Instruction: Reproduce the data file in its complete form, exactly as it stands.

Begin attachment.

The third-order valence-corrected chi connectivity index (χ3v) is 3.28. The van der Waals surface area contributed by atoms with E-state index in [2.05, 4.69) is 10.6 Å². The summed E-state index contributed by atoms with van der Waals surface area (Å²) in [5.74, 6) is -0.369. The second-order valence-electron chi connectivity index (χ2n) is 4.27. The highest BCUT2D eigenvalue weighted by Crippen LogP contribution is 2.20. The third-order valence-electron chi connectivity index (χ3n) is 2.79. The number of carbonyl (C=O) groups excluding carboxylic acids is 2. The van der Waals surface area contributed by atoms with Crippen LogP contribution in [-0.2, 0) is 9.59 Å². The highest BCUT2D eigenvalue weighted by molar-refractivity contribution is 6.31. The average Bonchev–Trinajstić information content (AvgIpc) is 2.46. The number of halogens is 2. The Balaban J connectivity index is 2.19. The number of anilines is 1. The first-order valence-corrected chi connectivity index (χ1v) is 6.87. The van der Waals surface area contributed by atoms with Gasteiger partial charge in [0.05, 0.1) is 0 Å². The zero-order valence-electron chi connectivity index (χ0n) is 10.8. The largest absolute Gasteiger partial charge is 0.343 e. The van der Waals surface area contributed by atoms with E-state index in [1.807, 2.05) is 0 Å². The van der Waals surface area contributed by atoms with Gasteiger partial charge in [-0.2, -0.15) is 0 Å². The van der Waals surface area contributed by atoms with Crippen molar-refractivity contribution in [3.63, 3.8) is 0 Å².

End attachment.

The third-order valence-corrected chi connectivity index (χ3v) is 3.28. The van der Waals surface area contributed by atoms with E-state index in [2.05, 4.69) is 10.6 Å². The summed E-state index contributed by atoms with van der Waals surface area (Å²) in [5.74, 6) is -0.369. The second-order valence-electron chi connectivity index (χ2n) is 4.27. The highest BCUT2D eigenvalue weighted by Crippen LogP contribution is 2.20. The third-order valence-electron chi connectivity index (χ3n) is 2.79. The number of carbonyl (C=O) groups excluding carboxylic acids is 2. The van der Waals surface area contributed by atoms with Crippen LogP contribution in [-0.2, 0) is 9.59 Å². The highest BCUT2D eigenvalue weighted by molar-refractivity contribution is 6.31. The average Bonchev–Trinajstić information content (AvgIpc) is 2.46. The number of halogens is 2. The Balaban J connectivity index is 2.19. The number of anilines is 1. The first-order valence-corrected chi connectivity index (χ1v) is 6.87. The van der Waals surface area contributed by atoms with Gasteiger partial charge in [0.05, 0.1) is 0 Å². The zero-order valence-electron chi connectivity index (χ0n) is 10.8. The largest absolute Gasteiger partial charge is 0.343 e. The van der Waals surface area contributed by atoms with E-state index in [1.807, 2.05) is 0 Å². The van der Waals surface area contributed by atoms with Gasteiger partial charge in [-0.2, -0.15) is 0 Å². The van der Waals surface area contributed by atoms with Crippen molar-refractivity contribution in [3.63, 3.8) is 0 Å².